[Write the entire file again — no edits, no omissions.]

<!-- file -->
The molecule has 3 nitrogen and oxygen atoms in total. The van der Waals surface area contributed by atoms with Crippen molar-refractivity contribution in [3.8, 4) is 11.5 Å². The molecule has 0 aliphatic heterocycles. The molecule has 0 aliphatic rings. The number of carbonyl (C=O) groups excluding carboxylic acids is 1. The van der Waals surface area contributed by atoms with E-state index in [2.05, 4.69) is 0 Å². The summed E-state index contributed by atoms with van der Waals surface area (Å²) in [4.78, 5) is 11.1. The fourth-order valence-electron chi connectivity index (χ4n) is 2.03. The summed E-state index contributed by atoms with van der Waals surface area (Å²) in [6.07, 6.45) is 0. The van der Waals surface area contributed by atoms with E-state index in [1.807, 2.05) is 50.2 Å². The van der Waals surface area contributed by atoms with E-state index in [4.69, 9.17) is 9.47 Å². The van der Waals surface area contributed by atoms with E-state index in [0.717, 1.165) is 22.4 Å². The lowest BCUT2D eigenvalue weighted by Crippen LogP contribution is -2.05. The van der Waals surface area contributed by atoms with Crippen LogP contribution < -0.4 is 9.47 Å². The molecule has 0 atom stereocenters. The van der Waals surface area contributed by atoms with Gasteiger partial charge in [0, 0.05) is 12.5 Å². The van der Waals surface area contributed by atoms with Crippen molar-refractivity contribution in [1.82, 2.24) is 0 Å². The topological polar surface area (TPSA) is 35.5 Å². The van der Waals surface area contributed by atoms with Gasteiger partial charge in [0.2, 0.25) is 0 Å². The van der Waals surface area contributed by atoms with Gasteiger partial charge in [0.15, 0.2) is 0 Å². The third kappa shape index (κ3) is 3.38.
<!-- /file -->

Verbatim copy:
The molecule has 3 nitrogen and oxygen atoms in total. The van der Waals surface area contributed by atoms with Crippen molar-refractivity contribution in [3.8, 4) is 11.5 Å². The molecule has 0 aliphatic heterocycles. The molecule has 0 aliphatic rings. The number of carbonyl (C=O) groups excluding carboxylic acids is 1. The van der Waals surface area contributed by atoms with E-state index in [2.05, 4.69) is 0 Å². The summed E-state index contributed by atoms with van der Waals surface area (Å²) in [4.78, 5) is 11.1. The fourth-order valence-electron chi connectivity index (χ4n) is 2.03. The summed E-state index contributed by atoms with van der Waals surface area (Å²) in [6.07, 6.45) is 0. The van der Waals surface area contributed by atoms with E-state index in [1.807, 2.05) is 50.2 Å². The van der Waals surface area contributed by atoms with E-state index in [4.69, 9.17) is 9.47 Å². The van der Waals surface area contributed by atoms with E-state index in [0.717, 1.165) is 22.4 Å². The lowest BCUT2D eigenvalue weighted by Crippen LogP contribution is -2.05. The van der Waals surface area contributed by atoms with Crippen LogP contribution < -0.4 is 9.47 Å². The molecule has 0 atom stereocenters. The van der Waals surface area contributed by atoms with Gasteiger partial charge in [0, 0.05) is 12.5 Å². The van der Waals surface area contributed by atoms with Crippen molar-refractivity contribution in [1.82, 2.24) is 0 Å². The topological polar surface area (TPSA) is 35.5 Å². The van der Waals surface area contributed by atoms with Gasteiger partial charge in [0.2, 0.25) is 0 Å². The van der Waals surface area contributed by atoms with Gasteiger partial charge in [0.15, 0.2) is 0 Å². The third kappa shape index (κ3) is 3.38.